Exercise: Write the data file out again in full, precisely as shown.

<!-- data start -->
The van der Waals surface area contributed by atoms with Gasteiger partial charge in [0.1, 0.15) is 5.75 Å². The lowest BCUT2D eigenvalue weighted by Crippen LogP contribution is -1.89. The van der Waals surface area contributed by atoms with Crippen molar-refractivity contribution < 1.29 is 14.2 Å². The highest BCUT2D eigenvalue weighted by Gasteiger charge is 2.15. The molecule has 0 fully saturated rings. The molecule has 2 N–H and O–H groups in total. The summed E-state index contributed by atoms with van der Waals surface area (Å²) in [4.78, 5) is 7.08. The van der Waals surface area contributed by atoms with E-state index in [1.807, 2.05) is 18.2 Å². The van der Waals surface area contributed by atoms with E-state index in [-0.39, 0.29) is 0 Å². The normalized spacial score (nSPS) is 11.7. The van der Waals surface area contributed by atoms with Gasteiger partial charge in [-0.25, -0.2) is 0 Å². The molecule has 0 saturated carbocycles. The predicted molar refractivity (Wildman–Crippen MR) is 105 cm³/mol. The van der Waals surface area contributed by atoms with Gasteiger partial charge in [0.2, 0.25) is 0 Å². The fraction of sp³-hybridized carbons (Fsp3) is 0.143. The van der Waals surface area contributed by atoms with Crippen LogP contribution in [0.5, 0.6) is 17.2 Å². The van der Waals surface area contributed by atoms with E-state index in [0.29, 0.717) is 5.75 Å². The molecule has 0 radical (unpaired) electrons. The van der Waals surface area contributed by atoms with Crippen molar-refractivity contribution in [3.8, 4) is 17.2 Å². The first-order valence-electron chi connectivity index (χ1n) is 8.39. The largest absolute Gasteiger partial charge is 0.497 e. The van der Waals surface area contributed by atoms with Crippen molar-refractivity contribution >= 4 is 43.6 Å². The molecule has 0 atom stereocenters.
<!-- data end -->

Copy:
The van der Waals surface area contributed by atoms with Gasteiger partial charge in [0.1, 0.15) is 5.75 Å². The lowest BCUT2D eigenvalue weighted by Crippen LogP contribution is -1.89. The van der Waals surface area contributed by atoms with Crippen molar-refractivity contribution < 1.29 is 14.2 Å². The highest BCUT2D eigenvalue weighted by Gasteiger charge is 2.15. The molecule has 0 fully saturated rings. The molecule has 2 N–H and O–H groups in total. The summed E-state index contributed by atoms with van der Waals surface area (Å²) in [4.78, 5) is 7.08. The van der Waals surface area contributed by atoms with E-state index in [1.807, 2.05) is 18.2 Å². The van der Waals surface area contributed by atoms with E-state index in [-0.39, 0.29) is 0 Å². The normalized spacial score (nSPS) is 11.7. The van der Waals surface area contributed by atoms with Gasteiger partial charge in [-0.25, -0.2) is 0 Å². The molecule has 0 saturated carbocycles. The predicted molar refractivity (Wildman–Crippen MR) is 105 cm³/mol. The van der Waals surface area contributed by atoms with Gasteiger partial charge in [0.2, 0.25) is 0 Å². The fraction of sp³-hybridized carbons (Fsp3) is 0.143. The van der Waals surface area contributed by atoms with Crippen LogP contribution in [0.5, 0.6) is 17.2 Å². The van der Waals surface area contributed by atoms with E-state index in [0.29, 0.717) is 5.75 Å². The molecule has 0 radical (unpaired) electrons. The van der Waals surface area contributed by atoms with Crippen molar-refractivity contribution in [3.8, 4) is 17.2 Å². The first-order valence-electron chi connectivity index (χ1n) is 8.39. The largest absolute Gasteiger partial charge is 0.497 e. The van der Waals surface area contributed by atoms with Crippen molar-refractivity contribution >= 4 is 43.6 Å². The molecule has 0 atom stereocenters.